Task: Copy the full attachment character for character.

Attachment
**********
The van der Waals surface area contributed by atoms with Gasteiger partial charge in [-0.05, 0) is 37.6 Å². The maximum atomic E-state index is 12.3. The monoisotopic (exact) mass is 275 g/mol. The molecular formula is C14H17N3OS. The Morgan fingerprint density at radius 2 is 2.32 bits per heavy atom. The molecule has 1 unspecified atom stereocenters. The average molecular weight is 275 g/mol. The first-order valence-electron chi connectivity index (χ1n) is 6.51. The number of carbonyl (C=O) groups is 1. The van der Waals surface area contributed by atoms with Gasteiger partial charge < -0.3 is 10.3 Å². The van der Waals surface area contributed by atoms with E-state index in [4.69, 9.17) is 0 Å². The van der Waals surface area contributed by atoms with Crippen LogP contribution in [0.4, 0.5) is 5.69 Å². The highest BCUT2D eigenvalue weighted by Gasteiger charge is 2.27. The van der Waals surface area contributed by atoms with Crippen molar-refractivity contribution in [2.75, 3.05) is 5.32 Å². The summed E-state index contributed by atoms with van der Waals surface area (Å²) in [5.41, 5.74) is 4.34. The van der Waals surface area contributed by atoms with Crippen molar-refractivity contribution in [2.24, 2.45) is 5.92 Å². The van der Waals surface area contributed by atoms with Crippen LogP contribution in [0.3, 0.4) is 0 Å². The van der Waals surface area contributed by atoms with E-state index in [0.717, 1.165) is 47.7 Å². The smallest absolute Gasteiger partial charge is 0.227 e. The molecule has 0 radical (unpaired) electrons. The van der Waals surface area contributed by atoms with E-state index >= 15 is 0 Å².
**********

The van der Waals surface area contributed by atoms with Gasteiger partial charge in [-0.05, 0) is 37.6 Å². The maximum atomic E-state index is 12.3. The monoisotopic (exact) mass is 275 g/mol. The molecular formula is C14H17N3OS. The Morgan fingerprint density at radius 2 is 2.32 bits per heavy atom. The molecule has 1 unspecified atom stereocenters. The average molecular weight is 275 g/mol. The first-order valence-electron chi connectivity index (χ1n) is 6.51. The number of carbonyl (C=O) groups is 1. The van der Waals surface area contributed by atoms with Gasteiger partial charge < -0.3 is 10.3 Å². The van der Waals surface area contributed by atoms with E-state index in [4.69, 9.17) is 0 Å². The van der Waals surface area contributed by atoms with Crippen LogP contribution in [0.4, 0.5) is 5.69 Å². The highest BCUT2D eigenvalue weighted by Gasteiger charge is 2.27. The van der Waals surface area contributed by atoms with Crippen molar-refractivity contribution in [2.75, 3.05) is 5.32 Å². The summed E-state index contributed by atoms with van der Waals surface area (Å²) in [5.41, 5.74) is 4.34. The van der Waals surface area contributed by atoms with Crippen molar-refractivity contribution in [2.24, 2.45) is 5.92 Å². The van der Waals surface area contributed by atoms with Crippen LogP contribution in [0.3, 0.4) is 0 Å². The van der Waals surface area contributed by atoms with E-state index in [0.717, 1.165) is 47.7 Å². The smallest absolute Gasteiger partial charge is 0.227 e. The molecule has 0 radical (unpaired) electrons. The van der Waals surface area contributed by atoms with E-state index >= 15 is 0 Å².